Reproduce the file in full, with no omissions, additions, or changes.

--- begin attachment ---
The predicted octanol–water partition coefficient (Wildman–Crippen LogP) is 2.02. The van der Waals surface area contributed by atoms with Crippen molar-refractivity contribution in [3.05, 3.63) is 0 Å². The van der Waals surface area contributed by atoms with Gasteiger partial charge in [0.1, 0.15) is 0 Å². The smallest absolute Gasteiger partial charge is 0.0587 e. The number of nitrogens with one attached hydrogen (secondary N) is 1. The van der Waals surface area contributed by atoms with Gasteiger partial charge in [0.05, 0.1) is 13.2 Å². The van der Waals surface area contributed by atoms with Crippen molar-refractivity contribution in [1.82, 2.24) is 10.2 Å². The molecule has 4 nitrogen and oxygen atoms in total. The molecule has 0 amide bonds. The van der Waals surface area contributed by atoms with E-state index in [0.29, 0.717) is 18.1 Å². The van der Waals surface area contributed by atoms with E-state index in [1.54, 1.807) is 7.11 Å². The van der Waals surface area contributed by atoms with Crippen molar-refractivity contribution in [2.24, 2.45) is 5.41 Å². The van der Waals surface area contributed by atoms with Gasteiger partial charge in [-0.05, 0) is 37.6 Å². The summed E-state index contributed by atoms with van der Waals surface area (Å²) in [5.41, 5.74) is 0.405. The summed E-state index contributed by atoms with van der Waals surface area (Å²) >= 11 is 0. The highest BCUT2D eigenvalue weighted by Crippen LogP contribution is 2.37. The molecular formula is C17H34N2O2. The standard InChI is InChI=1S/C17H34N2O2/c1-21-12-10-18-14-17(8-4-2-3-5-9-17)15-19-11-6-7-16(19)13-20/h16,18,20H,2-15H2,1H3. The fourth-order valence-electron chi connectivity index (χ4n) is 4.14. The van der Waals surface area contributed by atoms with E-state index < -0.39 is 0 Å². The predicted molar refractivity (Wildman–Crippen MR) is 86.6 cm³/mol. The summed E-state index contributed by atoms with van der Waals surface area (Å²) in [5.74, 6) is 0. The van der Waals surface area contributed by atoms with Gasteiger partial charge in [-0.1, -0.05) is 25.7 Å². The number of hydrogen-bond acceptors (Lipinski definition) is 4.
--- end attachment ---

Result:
The predicted octanol–water partition coefficient (Wildman–Crippen LogP) is 2.02. The van der Waals surface area contributed by atoms with Crippen molar-refractivity contribution in [3.05, 3.63) is 0 Å². The van der Waals surface area contributed by atoms with Gasteiger partial charge in [0.1, 0.15) is 0 Å². The smallest absolute Gasteiger partial charge is 0.0587 e. The number of nitrogens with one attached hydrogen (secondary N) is 1. The van der Waals surface area contributed by atoms with Gasteiger partial charge in [0.05, 0.1) is 13.2 Å². The van der Waals surface area contributed by atoms with Crippen molar-refractivity contribution in [1.82, 2.24) is 10.2 Å². The molecule has 4 nitrogen and oxygen atoms in total. The molecule has 0 amide bonds. The van der Waals surface area contributed by atoms with E-state index in [0.29, 0.717) is 18.1 Å². The van der Waals surface area contributed by atoms with E-state index in [1.54, 1.807) is 7.11 Å². The van der Waals surface area contributed by atoms with Crippen molar-refractivity contribution in [2.24, 2.45) is 5.41 Å². The van der Waals surface area contributed by atoms with Gasteiger partial charge in [-0.05, 0) is 37.6 Å². The summed E-state index contributed by atoms with van der Waals surface area (Å²) in [5.41, 5.74) is 0.405. The summed E-state index contributed by atoms with van der Waals surface area (Å²) >= 11 is 0. The highest BCUT2D eigenvalue weighted by Crippen LogP contribution is 2.37. The molecular formula is C17H34N2O2. The standard InChI is InChI=1S/C17H34N2O2/c1-21-12-10-18-14-17(8-4-2-3-5-9-17)15-19-11-6-7-16(19)13-20/h16,18,20H,2-15H2,1H3. The fourth-order valence-electron chi connectivity index (χ4n) is 4.14. The van der Waals surface area contributed by atoms with E-state index < -0.39 is 0 Å². The predicted molar refractivity (Wildman–Crippen MR) is 86.6 cm³/mol. The summed E-state index contributed by atoms with van der Waals surface area (Å²) in [5.74, 6) is 0. The van der Waals surface area contributed by atoms with Gasteiger partial charge in [-0.1, -0.05) is 25.7 Å². The number of hydrogen-bond acceptors (Lipinski definition) is 4.